A CASE STUDY ON LEFT VERTEBRAL ARTERY DEVELOPMENT AND ITS IMPORTANCE IN SURGICAL ANATOMY
European Journal of Molecular & Clinical Medicine,
2022, Volume 9, Issue 7, Pages 3634-3641
AbstractBackground: Even though aortic arch anomalies are very prevalent, affecting 3-5% of all body, the surgical treatment of these atypical branches in the cervical region is still up for debate. The patient was a 73-year-old woman who died from renal failure brought on by a severe urinary tract infection. The AA between the left common carotid and the subclavian arteries served as the patient's left vertebral artery.
Methods: During this study, a body was obtained from a willed body programme for medical students to dissect. This helped students obtain practical experience. The 75-year-old white donor died unexpectedly from a serious urinary tract infection.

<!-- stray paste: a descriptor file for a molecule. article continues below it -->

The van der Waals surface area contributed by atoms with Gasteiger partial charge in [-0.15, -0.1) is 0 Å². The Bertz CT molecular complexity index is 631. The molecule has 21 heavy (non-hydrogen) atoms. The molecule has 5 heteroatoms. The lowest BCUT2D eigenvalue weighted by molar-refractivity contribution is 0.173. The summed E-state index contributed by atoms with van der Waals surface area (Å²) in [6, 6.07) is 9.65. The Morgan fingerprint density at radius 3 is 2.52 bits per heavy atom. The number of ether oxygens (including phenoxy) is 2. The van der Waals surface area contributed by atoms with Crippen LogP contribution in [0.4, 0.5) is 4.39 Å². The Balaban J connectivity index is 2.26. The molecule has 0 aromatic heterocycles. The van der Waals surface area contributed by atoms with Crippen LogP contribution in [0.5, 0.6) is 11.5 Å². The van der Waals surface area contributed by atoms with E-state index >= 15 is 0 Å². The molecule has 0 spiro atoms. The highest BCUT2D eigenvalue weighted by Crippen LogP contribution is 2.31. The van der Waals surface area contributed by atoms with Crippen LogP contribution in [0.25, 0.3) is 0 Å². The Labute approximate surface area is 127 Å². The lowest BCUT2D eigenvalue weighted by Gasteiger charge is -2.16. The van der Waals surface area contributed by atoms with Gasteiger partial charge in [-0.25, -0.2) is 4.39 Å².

Results: Left preforaminal VA was more tortuous than right. Right and left VAs entered the foramen transversarium at the 5th and 6th cervical vertebra, respectively. The right VA was wider and had a greater lumen than the left. Right and left distal VAs had the same lumen width and size. Right and left VAs 'kinked' and distended before going through the foramen transversarium. As the VA became the basilar artery, its intracranial segment decreased.
Conclusion: People who have LVA as a result of AA might not show any symptoms. When considering an anterior approach for cervical spine surgery and other head-neck procedures, the anatomical position of a left vertebral artery is important. This is because reaching the cervical spine using an anterior approach requires retracting soft tissues like arteries, veins, and muscles
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